taxes

Beware these 'dirty dozen' tax scams that can cost you big and even land you in jail

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Phone scams
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Phone scams | Klaus Vedfelt/Getty Images

Phone scams

Telephone tax scams have been around for ages, and they remain a major threat during the 2017 filing season. More than 10,000 victims have collectively paid over $54 million as a result of these scams since October 2013.

Tax phone scams include many variations, but all try to steal taxpayers' money or identity.

Some scammers tell folks who take the calls that they are entitled to huge refunds; all they need to do is provide some personal information. Other con artists use fear, threatening taxpayers with revocation of their driver's license or even arrest or deportation if their tax situations aren't cleared up immediately.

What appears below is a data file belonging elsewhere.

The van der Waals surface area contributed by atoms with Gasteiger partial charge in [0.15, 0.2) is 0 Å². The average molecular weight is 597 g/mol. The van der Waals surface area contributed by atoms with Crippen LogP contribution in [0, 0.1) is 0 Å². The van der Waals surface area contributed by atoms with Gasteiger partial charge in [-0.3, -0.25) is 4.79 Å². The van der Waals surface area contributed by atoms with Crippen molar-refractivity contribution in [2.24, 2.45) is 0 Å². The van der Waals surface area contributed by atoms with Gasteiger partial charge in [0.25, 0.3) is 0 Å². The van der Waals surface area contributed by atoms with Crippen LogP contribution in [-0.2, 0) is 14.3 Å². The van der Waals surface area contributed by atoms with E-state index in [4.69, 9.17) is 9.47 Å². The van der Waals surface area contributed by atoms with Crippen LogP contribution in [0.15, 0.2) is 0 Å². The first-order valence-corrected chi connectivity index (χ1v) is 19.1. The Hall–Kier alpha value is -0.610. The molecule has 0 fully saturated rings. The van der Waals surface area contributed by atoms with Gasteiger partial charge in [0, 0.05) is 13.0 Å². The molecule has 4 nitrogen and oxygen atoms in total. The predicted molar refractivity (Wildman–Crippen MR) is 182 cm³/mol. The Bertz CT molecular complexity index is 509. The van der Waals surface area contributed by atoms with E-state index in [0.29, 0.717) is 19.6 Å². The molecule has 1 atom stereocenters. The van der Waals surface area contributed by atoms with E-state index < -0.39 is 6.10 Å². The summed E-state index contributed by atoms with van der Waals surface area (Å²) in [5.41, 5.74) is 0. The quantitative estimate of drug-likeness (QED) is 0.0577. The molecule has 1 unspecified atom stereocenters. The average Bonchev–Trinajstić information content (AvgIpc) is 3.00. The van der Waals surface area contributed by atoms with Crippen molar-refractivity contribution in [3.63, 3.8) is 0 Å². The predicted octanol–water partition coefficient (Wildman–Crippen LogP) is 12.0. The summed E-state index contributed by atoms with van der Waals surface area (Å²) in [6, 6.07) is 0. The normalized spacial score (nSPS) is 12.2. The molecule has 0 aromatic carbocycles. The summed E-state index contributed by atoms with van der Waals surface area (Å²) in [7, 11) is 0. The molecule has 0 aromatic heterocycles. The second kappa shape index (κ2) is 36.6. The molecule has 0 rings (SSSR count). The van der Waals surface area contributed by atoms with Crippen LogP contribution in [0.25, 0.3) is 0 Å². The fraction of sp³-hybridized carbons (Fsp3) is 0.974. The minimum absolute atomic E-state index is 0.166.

Scammers claiming to be IRS officials demand that a bogus tax bill be paid via a wire transfer, prepaid debit card or a gift card such as an iTunes card.

Hang up and don't engage with the IRS impersonator.

The IRS will first mail a bill to anyone who owes taxes. The agency doesn't threaten anyone with arrest. And it will never ask for credit or debit card numbers over the phone.

If you get a phone call from someone claiming to be from the IRS, call the Treasury Inspector General for Tax Administration at (800) 366-4484 toll-free, or report the IRS impersonation scam online.

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